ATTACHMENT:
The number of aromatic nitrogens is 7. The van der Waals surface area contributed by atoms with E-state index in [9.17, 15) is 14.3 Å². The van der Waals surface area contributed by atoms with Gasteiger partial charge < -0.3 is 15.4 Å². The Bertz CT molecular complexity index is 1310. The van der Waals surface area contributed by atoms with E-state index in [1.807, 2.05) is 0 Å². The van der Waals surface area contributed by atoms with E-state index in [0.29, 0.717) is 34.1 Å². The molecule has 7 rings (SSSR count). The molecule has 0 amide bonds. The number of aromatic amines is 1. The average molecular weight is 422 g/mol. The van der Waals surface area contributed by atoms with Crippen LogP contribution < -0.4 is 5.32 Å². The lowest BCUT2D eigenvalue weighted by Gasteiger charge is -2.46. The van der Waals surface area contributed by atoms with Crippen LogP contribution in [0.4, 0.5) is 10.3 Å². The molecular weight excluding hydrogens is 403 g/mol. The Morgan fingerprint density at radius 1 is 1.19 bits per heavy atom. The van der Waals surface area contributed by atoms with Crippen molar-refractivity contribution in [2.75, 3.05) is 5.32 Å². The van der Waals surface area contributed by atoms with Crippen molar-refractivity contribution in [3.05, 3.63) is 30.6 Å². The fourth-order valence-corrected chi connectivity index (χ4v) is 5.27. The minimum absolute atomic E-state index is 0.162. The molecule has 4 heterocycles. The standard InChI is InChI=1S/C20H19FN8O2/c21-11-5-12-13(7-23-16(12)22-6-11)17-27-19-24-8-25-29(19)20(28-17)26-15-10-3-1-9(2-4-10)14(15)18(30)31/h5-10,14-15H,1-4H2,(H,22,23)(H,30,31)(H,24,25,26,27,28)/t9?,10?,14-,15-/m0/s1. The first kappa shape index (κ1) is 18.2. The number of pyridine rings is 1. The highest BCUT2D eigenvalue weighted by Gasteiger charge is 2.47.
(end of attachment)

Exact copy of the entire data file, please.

The number of aromatic nitrogens is 7. The van der Waals surface area contributed by atoms with E-state index in [9.17, 15) is 14.3 Å². The van der Waals surface area contributed by atoms with Gasteiger partial charge < -0.3 is 15.4 Å². The Bertz CT molecular complexity index is 1310. The van der Waals surface area contributed by atoms with E-state index in [1.807, 2.05) is 0 Å². The van der Waals surface area contributed by atoms with E-state index in [0.29, 0.717) is 34.1 Å². The molecule has 7 rings (SSSR count). The molecule has 0 amide bonds. The number of aromatic amines is 1. The average molecular weight is 422 g/mol. The van der Waals surface area contributed by atoms with Crippen LogP contribution < -0.4 is 5.32 Å². The lowest BCUT2D eigenvalue weighted by Gasteiger charge is -2.46. The van der Waals surface area contributed by atoms with Crippen LogP contribution in [0.4, 0.5) is 10.3 Å². The molecular weight excluding hydrogens is 403 g/mol. The Morgan fingerprint density at radius 1 is 1.19 bits per heavy atom. The van der Waals surface area contributed by atoms with Crippen molar-refractivity contribution in [2.75, 3.05) is 5.32 Å². The van der Waals surface area contributed by atoms with Crippen molar-refractivity contribution in [3.05, 3.63) is 30.6 Å². The fourth-order valence-corrected chi connectivity index (χ4v) is 5.27. The minimum absolute atomic E-state index is 0.162. The molecule has 4 heterocycles. The standard InChI is InChI=1S/C20H19FN8O2/c21-11-5-12-13(7-23-16(12)22-6-11)17-27-19-24-8-25-29(19)20(28-17)26-15-10-3-1-9(2-4-10)14(15)18(30)31/h5-10,14-15H,1-4H2,(H,22,23)(H,30,31)(H,24,25,26,27,28)/t9?,10?,14-,15-/m0/s1. The first kappa shape index (κ1) is 18.2. The number of pyridine rings is 1. The highest BCUT2D eigenvalue weighted by Gasteiger charge is 2.47.